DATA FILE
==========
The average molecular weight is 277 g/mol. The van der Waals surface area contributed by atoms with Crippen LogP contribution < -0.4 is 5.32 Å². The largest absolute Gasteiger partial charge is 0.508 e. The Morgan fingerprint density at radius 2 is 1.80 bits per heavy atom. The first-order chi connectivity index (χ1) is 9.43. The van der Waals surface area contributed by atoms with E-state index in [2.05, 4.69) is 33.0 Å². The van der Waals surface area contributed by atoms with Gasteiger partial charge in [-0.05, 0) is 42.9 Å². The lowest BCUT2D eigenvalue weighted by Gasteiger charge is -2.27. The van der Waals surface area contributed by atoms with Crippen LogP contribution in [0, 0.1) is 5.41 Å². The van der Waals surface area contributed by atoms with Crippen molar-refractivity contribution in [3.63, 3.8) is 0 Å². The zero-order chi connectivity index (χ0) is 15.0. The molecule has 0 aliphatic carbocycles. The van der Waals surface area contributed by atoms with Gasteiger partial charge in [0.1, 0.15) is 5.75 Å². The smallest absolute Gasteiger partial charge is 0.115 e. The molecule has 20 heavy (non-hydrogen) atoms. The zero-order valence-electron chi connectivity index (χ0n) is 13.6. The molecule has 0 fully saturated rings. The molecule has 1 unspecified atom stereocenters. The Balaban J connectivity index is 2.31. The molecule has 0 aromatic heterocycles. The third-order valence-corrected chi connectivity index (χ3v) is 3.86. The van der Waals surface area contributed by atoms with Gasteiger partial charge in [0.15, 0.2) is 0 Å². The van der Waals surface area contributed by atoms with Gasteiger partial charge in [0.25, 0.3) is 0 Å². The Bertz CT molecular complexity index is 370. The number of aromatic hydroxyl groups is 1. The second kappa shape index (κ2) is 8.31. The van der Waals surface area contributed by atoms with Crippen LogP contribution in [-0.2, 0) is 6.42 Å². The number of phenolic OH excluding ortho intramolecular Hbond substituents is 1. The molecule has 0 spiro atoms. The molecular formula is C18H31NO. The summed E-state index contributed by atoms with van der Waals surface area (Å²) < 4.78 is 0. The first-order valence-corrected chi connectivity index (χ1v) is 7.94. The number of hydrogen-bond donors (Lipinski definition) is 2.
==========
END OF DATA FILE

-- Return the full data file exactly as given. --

The average molecular weight is 277 g/mol. The van der Waals surface area contributed by atoms with Crippen LogP contribution < -0.4 is 5.32 Å². The largest absolute Gasteiger partial charge is 0.508 e. The Morgan fingerprint density at radius 2 is 1.80 bits per heavy atom. The first-order chi connectivity index (χ1) is 9.43. The van der Waals surface area contributed by atoms with E-state index in [2.05, 4.69) is 33.0 Å². The van der Waals surface area contributed by atoms with Gasteiger partial charge in [-0.05, 0) is 42.9 Å². The lowest BCUT2D eigenvalue weighted by Gasteiger charge is -2.27. The van der Waals surface area contributed by atoms with Crippen LogP contribution in [0, 0.1) is 5.41 Å². The van der Waals surface area contributed by atoms with Crippen molar-refractivity contribution in [3.63, 3.8) is 0 Å². The zero-order chi connectivity index (χ0) is 15.0. The molecule has 0 aliphatic carbocycles. The van der Waals surface area contributed by atoms with Gasteiger partial charge in [0.1, 0.15) is 5.75 Å². The smallest absolute Gasteiger partial charge is 0.115 e. The molecule has 20 heavy (non-hydrogen) atoms. The zero-order valence-electron chi connectivity index (χ0n) is 13.6. The molecule has 0 fully saturated rings. The molecule has 1 unspecified atom stereocenters. The Balaban J connectivity index is 2.31. The molecule has 0 aromatic heterocycles. The third-order valence-corrected chi connectivity index (χ3v) is 3.86. The van der Waals surface area contributed by atoms with Gasteiger partial charge in [0.15, 0.2) is 0 Å². The van der Waals surface area contributed by atoms with Gasteiger partial charge in [0.25, 0.3) is 0 Å². The Bertz CT molecular complexity index is 370. The number of aromatic hydroxyl groups is 1. The second kappa shape index (κ2) is 8.31. The van der Waals surface area contributed by atoms with Crippen LogP contribution in [-0.2, 0) is 6.42 Å². The number of phenolic OH excluding ortho intramolecular Hbond substituents is 1. The molecule has 0 spiro atoms. The molecular formula is C18H31NO. The summed E-state index contributed by atoms with van der Waals surface area (Å²) < 4.78 is 0. The first-order valence-corrected chi connectivity index (χ1v) is 7.94. The number of hydrogen-bond donors (Lipinski definition) is 2.